A 529 plan or “qualified tuition plan” is an education savings plan authorized under Section 529 of the Internal Revenue Code. Such plans are generally sponsored by a state or state agency and have numerous tax benefits. Earnings in a 529 plan accumulate federal income tax-free, and distributions on earnings from the plan for qualified education expenses are not subject to federal income tax.
The annual limit for making a contribution to a 529 Plan that is not subject to the federal gift tax is generally equal to the gift tax annual exclusion amount, which is $15,000 per donee for 2018. An individual who is making gifts for education purposes should always take advantage of utilizing the gift tax annual exclusion, because such exclusion is only available on a “use it or lose it” basis. However, an individual may also contribute up to five (5) years of annual exclusion gifts per donee in one calendar year and elect to have such contributions qualify for the gift tax annual exclusion. For 2018, the five-year maximum gift is equal to $75,000 per donor ($15,000 multiplied by five years), or $150,000 per married couple ($75,000 multiplied by two donors). Gifts for the following four years to the beneficiary cannot be covered by the annual exclusion used by this five-year 529 plan gift.
Although there are limits to making contributions to a 529 plan that qualify for the federal gift tax annual exclusion, an individual always has the option to gift more than the gift tax annual exclusion amount by using a portion of his or her available lifetime gift tax exemption. For 2018, the lifetime gift tax exemption has increased from $5.49 million per person in 2017 to $11.2 million per person, or $22.4 million per married couple, as discussed in more detail below.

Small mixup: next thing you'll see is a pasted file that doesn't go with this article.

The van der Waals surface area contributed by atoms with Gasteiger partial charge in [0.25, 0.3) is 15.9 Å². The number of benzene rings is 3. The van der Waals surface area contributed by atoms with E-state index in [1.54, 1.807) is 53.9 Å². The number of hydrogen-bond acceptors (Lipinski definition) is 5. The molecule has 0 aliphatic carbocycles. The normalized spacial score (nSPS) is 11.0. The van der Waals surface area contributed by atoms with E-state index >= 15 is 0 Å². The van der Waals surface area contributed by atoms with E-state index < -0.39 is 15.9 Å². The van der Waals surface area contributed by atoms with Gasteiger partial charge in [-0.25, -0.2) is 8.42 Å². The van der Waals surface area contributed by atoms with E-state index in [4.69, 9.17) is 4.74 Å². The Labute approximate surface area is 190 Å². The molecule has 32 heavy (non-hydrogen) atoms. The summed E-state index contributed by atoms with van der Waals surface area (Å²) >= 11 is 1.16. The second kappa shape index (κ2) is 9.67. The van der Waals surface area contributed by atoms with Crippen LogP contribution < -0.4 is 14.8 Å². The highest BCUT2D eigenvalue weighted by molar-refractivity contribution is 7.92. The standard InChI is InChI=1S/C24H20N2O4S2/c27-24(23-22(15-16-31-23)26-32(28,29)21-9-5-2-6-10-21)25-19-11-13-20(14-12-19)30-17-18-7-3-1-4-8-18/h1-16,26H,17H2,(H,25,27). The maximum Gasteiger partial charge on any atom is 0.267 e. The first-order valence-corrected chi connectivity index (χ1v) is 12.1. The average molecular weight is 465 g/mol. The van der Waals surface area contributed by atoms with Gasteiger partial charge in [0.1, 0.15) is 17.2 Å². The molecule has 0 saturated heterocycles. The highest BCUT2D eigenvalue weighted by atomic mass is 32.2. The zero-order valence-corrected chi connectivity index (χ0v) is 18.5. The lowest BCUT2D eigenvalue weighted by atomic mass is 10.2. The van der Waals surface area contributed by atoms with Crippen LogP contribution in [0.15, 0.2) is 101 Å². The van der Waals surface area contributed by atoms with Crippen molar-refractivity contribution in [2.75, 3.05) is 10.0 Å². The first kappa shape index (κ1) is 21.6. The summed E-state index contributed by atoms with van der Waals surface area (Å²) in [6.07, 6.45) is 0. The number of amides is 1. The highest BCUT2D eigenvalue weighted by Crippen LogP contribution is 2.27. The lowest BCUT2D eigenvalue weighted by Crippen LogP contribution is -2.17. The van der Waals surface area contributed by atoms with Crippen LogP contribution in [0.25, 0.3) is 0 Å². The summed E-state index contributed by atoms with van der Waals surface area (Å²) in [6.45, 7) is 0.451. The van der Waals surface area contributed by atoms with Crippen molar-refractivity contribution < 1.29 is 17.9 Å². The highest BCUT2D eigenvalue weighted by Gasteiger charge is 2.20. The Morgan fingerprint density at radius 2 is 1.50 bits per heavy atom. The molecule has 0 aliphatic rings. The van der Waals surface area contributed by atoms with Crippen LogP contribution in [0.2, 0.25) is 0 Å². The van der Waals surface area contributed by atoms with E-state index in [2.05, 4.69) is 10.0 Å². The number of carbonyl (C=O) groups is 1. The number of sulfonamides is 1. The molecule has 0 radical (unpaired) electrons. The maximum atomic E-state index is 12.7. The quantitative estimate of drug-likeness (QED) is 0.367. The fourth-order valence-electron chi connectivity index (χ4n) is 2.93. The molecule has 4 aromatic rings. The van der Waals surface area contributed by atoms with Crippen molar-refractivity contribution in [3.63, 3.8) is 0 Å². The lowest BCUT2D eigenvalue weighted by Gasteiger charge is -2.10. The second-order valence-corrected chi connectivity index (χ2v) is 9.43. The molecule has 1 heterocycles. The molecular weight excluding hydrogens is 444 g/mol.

Aside from the transfer tax advantages, there are over 30 states, including the commonwealth of Pennsylvania, that currently offer a state income tax deduction or credit for 529 plan contributions. This makes the 529 plan an even more attractive tax planning mechanism since under the new tax laws, effective in 2018, the deduction for state taxes are limited.
The new tax laws also add more versatility to the use of 529 plans as a vehicle for gifting, because 529 plan distributions may now be used for educational ne outside of higher education. For example, distributions from a 529 plan can be used to pay for qualified K-12 expenses up to $10,000 per year for each student.
If a beneficiary does not use all of his or her 529 plan account, the custodian may change the beneficiary to another person who can then use the account for education purposes under the income tax exclusion for qualified distributions.